Closely related to all of the above, avoiding middlemen is a goal of Distributionism. In many cases middlemen add no value to goods or services, they simply add costs. There are even cases where middlemen use their access to resources to artificially control markets. In addition to these ‘negative’ reasons, there are good positive reasons; direct sales allows for the development of a personal relationship between buyer and seller/supplier and consumer/etc. Even if the widget factory is in Ghana and your sprocket shop is in Seattle, there is a chance that a direct sales relationship can build community through commerce.

7. Government welfare programs are to be eliminated or at least reduced with elimination the goal:

Government welfare is in some ways the antithesis of Distributionism. Welfare programs are funded by taxes [which take away from the just earnings of workers and add to the costs of all communities], are administered by bureaucrats [remote, unconnected government agencies with no real interest in either those taxed or those receiving benefits], have no real hope of meeting the actual needs of recipients [those same distant bureaucrats must come up with a generic, one size fits all plan, attempt to implement it on a grand scale, and are further constrained at all times by political issues], and actively degrade communities [non-recipients assume recipients are OK; the recipients are alienated from others by being marked as ‘different’ with no human compassion associated, etc].
Distributionism would repeal all such programs as could be repealed without harm immediately and push the rest as far down the ladder (state, county, local government, etc.) as possible and begin phasing the remainder out. Charity should be a matter for communities, not bureaucracies.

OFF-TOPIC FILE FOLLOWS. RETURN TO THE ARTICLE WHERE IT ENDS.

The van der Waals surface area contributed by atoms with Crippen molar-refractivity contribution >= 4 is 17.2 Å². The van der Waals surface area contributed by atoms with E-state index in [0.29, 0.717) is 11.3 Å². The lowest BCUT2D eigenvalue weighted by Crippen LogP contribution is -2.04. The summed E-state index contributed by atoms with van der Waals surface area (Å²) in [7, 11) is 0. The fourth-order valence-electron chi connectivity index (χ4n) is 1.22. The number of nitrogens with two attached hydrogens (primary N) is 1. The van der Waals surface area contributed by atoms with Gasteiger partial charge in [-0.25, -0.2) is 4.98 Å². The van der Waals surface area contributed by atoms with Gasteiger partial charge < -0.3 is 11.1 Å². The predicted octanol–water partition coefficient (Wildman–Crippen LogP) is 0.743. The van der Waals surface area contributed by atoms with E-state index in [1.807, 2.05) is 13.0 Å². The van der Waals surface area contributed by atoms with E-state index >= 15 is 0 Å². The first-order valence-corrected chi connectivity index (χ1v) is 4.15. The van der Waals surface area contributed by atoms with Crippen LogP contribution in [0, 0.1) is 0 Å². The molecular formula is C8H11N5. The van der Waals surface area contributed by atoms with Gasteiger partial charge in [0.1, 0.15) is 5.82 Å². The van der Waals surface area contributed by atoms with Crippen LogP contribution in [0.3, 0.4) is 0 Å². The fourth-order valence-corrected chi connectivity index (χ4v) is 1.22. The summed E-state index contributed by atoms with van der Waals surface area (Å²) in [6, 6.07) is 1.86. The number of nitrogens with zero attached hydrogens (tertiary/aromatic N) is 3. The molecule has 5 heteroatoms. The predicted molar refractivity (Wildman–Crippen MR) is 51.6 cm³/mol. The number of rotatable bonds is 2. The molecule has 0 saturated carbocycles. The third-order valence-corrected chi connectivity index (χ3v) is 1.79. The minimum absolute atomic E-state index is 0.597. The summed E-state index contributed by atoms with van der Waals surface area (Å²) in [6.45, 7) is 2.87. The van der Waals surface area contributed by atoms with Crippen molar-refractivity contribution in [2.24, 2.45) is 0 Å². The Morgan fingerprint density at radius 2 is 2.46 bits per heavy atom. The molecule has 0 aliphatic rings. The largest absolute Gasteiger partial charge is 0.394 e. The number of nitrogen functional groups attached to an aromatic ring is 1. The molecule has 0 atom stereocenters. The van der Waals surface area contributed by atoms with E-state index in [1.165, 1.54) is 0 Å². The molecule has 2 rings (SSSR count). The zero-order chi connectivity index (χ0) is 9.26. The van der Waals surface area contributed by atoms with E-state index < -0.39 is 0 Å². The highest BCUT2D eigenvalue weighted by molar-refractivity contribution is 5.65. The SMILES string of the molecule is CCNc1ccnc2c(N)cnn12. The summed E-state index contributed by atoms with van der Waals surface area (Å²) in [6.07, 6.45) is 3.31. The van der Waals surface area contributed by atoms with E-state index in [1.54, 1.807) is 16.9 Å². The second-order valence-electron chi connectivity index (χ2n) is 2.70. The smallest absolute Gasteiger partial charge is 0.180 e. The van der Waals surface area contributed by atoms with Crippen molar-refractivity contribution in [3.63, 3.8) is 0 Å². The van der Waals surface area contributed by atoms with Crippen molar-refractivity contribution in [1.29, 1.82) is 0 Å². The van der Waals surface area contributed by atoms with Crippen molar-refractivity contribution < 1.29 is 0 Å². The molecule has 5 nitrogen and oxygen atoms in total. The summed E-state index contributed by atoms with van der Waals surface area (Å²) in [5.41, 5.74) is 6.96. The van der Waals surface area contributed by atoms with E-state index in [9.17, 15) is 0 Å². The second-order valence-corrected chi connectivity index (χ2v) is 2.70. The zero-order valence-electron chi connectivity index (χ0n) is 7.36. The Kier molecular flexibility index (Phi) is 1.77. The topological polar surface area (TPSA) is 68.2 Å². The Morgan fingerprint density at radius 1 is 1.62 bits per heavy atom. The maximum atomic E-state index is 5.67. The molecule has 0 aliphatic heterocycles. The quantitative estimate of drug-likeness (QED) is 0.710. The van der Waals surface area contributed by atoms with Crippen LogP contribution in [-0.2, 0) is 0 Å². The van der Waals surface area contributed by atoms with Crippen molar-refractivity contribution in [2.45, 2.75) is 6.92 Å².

9. Usury is to be avoided:

Usury” means “interest on loaned money, or excessive interest”. Traditionally, charging interest on money loaned to another was seen as taking advantage of another person, if not downright theft. It was almost universally condemned in the West until the Reformation and still has detractors. St. Thomas Aquinas argues that charging interest for a loan is the same as charging a person for a thing (after all, you must pay back the principle) and charging for the use of a thing, too; like selling a man a cake and then charging him additionally for each bite he takes.
The Catholic position on usury is, bluntly, very complex. A number of theologians have approached the idea of interest on loans from a variety of viewpoints for, essentially, 2,000 years. Although there is disagreement on particulars (how much interest is ‘excessive’?) the basic ideas of just lending are fairly well defined. I will start with what is allowed.
A lender may charge reasonable fees for a loan or for exchanging money. A lender may charge a reasonable penalty for a late payment. Interest that is profit-based (i.e., the ‘loan’ is to purchase a share in a venture) is acceptable, especially if there is an ‘upper cap’ to the earned interest. Investment into public funds (like savings bonds, or t-bills) is acceptable. Loans where the lender shares in risk allow the lender to charge reasonable interest.
What is not allowed is to charge unreasonable interest in any form of loan. You may not charge interest on fee amounts or penalties. The more secure the loan, the less you may charge. If there is collateral held ‘in pledge’ you may not charge interest. You may not charge interest if the borrower is driven to a lender by necessity.